As someone writing computer programs for a living, I am increasingly concerned about the lack of common sense of people interacting with technology. It feels like the majority treat computers and smartphones as magic boxes, without any basic clue on how they operate, yet they completely depend on them.
Sadly, instead of being inspired by the possibilities enabled by technology, I feel like the common reaction to this lack of knowledge is fear and annoyance. So here we are: People don't want to apply security patches, we read about cyber-this and cyber-that each and every day and nobody comprehends the scale of the data collection by their governments.
There is, however, one particular topic where I can't stand the amount of ignorance at all: WiFi.
The router should be the single most important computer in any household or business relying on the Internet. Yet people don't want to spend any money on them, accept the complimentary black-box from their ISPs and don't maintain them (with software updates).
And instead of using its technology to connect together and to create a better experience for everyone, every access point transmits its signal as powerful as it legally can to drown out all other surrounding devices.
Anyways, this is not the topic I want to write about today. Today, I want to tell an anecdote about public WiFi.
Virtually every security expert tells us not to connect to public WiFi networks. And right they are, but we do it anyways. How bad can it be?
Turns out, really bad. Recently, I stayed at a cheap hostel in Vancouver. Their network was horrible although they promised "High-Speed Internet" on their website. It was in fact so horrible, that text-based sites like Hacker News took about a minute to load (If I didn't get a timeout error).
One rainy afternoon, I couldn't stand it anymore and decided to run some
network analysis tools. Now, just for the record: I never had the intention to
do anything malicious. That being said, I just looked up the standard gateway
and manually entered its IP to learn about the router. It was a TRENDnet /
D-Link device. I got a little suspicious that the SSID of the access point was
TRENDnet. Has no-one configured it to the name of the hostel or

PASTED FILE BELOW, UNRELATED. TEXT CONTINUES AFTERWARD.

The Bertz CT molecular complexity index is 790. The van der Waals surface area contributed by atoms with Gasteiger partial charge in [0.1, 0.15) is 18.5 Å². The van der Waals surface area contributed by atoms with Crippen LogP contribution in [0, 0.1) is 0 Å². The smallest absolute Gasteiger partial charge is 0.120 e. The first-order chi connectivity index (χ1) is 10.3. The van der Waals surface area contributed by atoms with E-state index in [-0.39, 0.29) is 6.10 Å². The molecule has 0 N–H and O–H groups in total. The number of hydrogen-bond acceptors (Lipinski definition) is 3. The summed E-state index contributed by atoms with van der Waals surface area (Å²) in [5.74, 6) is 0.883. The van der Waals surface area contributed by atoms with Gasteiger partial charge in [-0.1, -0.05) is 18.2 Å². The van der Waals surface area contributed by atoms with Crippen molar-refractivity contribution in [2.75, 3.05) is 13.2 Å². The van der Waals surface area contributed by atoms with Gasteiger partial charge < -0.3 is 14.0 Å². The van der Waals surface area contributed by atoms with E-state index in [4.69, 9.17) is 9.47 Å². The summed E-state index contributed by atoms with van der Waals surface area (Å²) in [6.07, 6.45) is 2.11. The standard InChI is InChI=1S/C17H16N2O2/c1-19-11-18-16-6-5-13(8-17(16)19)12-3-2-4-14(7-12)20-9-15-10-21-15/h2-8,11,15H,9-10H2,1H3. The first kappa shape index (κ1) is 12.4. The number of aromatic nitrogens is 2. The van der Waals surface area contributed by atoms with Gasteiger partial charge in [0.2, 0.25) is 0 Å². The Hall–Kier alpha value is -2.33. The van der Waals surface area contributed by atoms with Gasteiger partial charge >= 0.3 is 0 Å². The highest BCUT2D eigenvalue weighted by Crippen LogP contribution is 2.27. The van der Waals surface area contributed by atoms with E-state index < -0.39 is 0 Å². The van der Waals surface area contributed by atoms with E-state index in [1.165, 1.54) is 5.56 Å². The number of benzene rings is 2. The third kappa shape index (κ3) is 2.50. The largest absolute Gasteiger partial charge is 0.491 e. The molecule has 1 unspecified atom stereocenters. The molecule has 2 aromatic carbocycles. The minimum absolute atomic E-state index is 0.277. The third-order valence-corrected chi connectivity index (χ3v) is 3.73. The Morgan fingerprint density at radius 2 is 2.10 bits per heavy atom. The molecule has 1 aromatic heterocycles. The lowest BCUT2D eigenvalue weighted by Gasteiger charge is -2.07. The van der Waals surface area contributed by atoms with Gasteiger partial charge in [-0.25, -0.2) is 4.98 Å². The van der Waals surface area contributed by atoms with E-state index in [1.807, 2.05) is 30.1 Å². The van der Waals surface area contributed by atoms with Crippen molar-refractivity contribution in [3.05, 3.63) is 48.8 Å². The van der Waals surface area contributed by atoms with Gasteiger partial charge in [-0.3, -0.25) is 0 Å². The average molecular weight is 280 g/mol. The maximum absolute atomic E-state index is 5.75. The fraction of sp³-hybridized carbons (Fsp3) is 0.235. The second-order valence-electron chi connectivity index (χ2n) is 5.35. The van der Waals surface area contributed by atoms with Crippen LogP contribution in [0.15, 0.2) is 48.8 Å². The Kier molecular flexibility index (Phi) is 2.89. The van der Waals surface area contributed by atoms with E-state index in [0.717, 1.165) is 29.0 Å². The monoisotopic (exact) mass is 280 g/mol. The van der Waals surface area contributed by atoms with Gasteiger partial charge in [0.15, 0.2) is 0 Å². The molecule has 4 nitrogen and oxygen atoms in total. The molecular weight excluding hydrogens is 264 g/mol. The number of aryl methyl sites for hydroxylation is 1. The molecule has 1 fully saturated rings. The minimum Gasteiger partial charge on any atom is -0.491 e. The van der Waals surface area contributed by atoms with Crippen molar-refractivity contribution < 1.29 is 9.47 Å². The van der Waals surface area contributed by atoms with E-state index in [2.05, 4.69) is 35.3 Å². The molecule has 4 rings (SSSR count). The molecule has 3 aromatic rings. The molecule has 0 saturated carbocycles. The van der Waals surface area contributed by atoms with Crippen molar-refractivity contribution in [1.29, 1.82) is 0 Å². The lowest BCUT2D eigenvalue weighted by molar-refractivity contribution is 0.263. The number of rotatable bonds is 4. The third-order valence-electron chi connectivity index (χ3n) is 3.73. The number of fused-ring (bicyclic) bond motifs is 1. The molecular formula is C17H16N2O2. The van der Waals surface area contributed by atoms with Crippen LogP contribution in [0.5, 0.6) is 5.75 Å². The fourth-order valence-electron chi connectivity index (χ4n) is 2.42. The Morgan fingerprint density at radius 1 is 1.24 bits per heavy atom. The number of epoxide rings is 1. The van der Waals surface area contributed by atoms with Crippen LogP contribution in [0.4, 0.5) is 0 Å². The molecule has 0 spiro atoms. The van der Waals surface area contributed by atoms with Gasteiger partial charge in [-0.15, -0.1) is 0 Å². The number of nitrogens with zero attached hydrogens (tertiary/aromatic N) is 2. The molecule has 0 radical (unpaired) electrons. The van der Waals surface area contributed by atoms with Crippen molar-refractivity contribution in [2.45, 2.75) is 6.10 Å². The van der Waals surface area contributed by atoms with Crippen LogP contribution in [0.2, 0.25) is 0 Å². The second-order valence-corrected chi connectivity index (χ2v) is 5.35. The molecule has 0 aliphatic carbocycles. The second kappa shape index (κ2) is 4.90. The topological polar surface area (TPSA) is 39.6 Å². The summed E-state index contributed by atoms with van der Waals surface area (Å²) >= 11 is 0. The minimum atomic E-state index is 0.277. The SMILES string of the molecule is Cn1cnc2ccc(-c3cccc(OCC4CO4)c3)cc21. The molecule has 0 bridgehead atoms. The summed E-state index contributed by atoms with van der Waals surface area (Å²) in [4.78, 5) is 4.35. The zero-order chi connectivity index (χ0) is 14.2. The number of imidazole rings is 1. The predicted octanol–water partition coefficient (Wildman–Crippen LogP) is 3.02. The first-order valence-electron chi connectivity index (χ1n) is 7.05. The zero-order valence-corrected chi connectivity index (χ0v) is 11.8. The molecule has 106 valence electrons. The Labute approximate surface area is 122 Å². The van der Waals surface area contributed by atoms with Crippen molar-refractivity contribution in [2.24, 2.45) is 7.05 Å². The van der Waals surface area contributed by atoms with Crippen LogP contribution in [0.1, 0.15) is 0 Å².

something different? Out of interest, I googled the standard login for TRENDnet
devices and got
admin:admin as the first result.
I never thought anyone would ever leave the login of their device the same as the factory settings, but I was wrong. This hostel, with hundreds of guests, just leaves their master key under their virtual doormat. It was as if they were just waiting for something to happen. Admittedly, there wasn't much to do on the default interface, but I could flash different firmware onto the router. It gave me chills thinking of all these possibilities someone could do on their network.
Well, I discovered a serious security threat. But I didn't want to walk up to
the administration and tell them: "Hey, I have root access to your router!".
I was afraid to get kicked out of the hostel or to risk lawsuit. In the end, I
changed the SSID of to something along the lines of
This router uses the
The administration of the hostel discovered my change about two hours later. I think some customer asked them why they couldn't connect to the old SSID anymore. But I saw from the logs that the majority of people figured out what happened really quick and connected to the new source.
I don't know what I find sadder. The people connecting to an obviously compromised router right away or the administration not being able to fix the problem with "turning it off and on again". They didn't even try the reset button. I guess the router now just waits for some script kiddie to come by.
Technology isn't magic, even if it seems so for some people. These people just need to try reading the manual or to Google it. But even this seems like too much. The biggest threat to our online security aren't hackers - it's the technological illiteracy of the majority of our population.